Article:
I never expected to be forced to choose between any of them, which probably intensified the shock of the situation. As much as I want to be a part of all of these organizations, it just won't work if they all occupy a single club hour.

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Too Many Legal Ages?

Should There Be One Legal Age For Everything?

The party-planning, the celebrations with friends, the gifts, and more importantly, the rights. What more could you possibly ask for from your 18th birthday?

It's no secret we all spend our entire teen years looking forward to the big 18, but why exactly do we, though? Is it because technically, we're finally considered legal? Is it because we can finally get our adult license?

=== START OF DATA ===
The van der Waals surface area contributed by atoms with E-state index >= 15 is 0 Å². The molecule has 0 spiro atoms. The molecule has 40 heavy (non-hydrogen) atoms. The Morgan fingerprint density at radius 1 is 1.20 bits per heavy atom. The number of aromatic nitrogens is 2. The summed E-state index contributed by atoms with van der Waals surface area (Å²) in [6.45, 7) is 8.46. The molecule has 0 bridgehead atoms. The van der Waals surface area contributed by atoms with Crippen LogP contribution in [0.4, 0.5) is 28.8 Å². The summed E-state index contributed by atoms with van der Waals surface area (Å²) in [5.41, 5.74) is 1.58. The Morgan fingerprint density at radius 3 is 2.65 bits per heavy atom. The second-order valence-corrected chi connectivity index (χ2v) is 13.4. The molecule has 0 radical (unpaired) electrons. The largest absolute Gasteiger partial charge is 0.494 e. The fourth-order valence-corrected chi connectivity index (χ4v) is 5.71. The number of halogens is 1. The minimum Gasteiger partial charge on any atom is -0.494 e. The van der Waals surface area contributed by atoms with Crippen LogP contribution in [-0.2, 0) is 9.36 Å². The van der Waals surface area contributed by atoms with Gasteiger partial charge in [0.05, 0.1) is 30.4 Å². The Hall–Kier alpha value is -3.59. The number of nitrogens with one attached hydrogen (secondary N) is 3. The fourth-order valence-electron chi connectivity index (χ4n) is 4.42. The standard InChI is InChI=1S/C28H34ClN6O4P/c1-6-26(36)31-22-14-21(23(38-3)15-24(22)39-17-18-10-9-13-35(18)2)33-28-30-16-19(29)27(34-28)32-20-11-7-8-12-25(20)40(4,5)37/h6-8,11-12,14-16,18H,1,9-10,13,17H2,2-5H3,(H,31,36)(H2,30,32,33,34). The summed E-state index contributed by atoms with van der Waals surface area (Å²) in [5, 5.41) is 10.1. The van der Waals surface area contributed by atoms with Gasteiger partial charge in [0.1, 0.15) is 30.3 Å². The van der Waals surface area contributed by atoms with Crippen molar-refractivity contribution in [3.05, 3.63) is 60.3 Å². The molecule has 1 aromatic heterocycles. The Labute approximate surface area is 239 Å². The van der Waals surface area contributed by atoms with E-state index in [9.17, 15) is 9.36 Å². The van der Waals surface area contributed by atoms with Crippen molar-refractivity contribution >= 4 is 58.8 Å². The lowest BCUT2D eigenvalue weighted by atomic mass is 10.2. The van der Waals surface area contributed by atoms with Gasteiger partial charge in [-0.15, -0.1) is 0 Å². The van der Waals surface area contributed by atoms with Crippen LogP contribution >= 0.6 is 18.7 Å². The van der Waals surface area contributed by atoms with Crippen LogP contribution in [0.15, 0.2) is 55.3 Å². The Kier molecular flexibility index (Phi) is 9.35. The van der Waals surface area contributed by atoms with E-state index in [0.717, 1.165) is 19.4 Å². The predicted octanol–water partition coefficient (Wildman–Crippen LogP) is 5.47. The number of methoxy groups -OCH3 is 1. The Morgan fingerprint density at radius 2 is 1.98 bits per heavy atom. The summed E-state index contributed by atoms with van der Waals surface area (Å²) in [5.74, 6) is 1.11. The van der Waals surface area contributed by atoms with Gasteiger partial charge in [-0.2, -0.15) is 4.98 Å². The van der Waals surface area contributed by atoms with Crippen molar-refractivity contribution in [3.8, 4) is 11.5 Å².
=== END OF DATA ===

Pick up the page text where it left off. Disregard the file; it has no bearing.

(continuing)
I remember looking forward to my 18th birthday like it was the greatest thing in the world and I'm not going to lie, I had an awesome time celebrating it.

However, once the weekend was over, it was back to business and being 18 didn't feel any different from 17. It's not even like I registered to vote or anything.

According to the government, after turning 18, I had the options to join the army and legally play the lottery, two things I had never cared for.

The following birthday was even worse. At 19, Uncle Sam gives you his blessing to go ahead and contaminate your lungs. At 19 I was now able to go into any corner store and buy my mom her cigarettes.

I recently turned 20 this past May. Of course the partying was great, but the fact that I was no longer a teenager and still not treated as a full adult really annoyed me. I still can't get into clubs and bars which is depressing.